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The Insane Amount of Money Cavs Would Lose If LeBron Left Cleveland
- Updated: June 13, 2018
While most fans of the Cleveland Cavaliers are sweating the possibility of LeBron James leaving for reasons that exist on the court, there are surely a large number of people who are worried about the impact off the court as well.
Though he may not show it, one of those probably worried about the financial impact of James’ potential departure from Cleveland is Cavs owner Dan Gilbert. That’s because, according to a recent report, the Cavs would decrease in value by hundreds of millions of dollars should James decide to sign elsewhere this offseason.
ESPN senior writer Darren Rovell broke down just how huge of a financial impact James leaving would have on the team.
“James is the most valuable free agent in the history of sports,” Rovell wrote. “When he took his talents to Miami and left Cleveland in the summer of 2010, the franchise value, according to Forbes, dropped from $476 million to $355 million in a single year. If James left this time around, and a 25 percent drop happened again, the loss at current Forbes values would be more than $300 million.”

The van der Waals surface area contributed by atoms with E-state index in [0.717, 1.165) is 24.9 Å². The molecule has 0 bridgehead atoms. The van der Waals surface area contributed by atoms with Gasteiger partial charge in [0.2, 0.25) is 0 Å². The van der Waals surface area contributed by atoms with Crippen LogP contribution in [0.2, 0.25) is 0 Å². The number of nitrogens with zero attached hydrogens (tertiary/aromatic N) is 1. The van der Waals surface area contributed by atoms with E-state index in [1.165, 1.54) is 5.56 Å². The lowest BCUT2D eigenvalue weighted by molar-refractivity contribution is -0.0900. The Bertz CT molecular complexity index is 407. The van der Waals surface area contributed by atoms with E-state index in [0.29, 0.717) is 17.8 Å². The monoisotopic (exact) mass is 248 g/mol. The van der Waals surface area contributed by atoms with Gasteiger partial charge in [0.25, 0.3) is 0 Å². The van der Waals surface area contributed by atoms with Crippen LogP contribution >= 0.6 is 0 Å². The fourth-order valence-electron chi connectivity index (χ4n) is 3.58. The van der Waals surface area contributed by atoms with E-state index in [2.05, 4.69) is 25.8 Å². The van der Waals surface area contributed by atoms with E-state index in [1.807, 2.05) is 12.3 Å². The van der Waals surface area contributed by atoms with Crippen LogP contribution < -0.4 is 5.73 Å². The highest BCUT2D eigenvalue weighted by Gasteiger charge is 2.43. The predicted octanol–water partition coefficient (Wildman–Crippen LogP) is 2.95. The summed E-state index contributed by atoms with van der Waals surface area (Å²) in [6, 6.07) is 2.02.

Rovell went on to explain that the financial hit would not only impact the team itself, but the entire area of downtown Cleveland:
“To understand how important LeBron is to Cleveland, one first has to understand that he helped build the modern-day version of the city — or at least the immediate downtown surrounding Quicken Loans Arena.
“What downtown Cleveland looks like is very different from what it looked like when LeBron was drafted in 2003. The city’s well-known chefs, including Jonathon Sawyer, Michael Symon and Rocco Whalen, made their moves. New bar life surrounded their establishments.”
He also spoke with local Clevelander Joe Roman, president and CEO of the Greater Cleveland Partnership, who explained James’ long-term impact.
“In the first seven years LeBron was here, he gave business people the confidence to double down and invest,” Roman said. “It changed the energy behind the decision-making process.”
The Greater Cleveland Partnership has never put a number on James’ value to the city, but Roman said that it’s in the “hundreds of millions of dollars.”
As for Gilbert, he has at least financially protected himself from James’ departure in terms of ticket sales.
“Gilbert has protected himself in some fashion,” Rovell explained. “The most valuable seats in Quicken Loans Arena were sold on a three-year minimum for 2019 through 2022, and there’s no discount if LeBron isn’t there. Gilbert also used LeBron coming back to help finance a $140 million renovation, regardless of whether James is playing in town.”
In the end, James cannot be expected to stay because of the negative impact his departure could have on the team or city. As a player, James has done everything he set out to do with the Cavs when he brought an NBA championship to Cleveland in 2016. He has also made it clear that he is still in search of more championships before his storied career comes to an end.
Whether or not that search keeps him in Cleveland remains to be seen.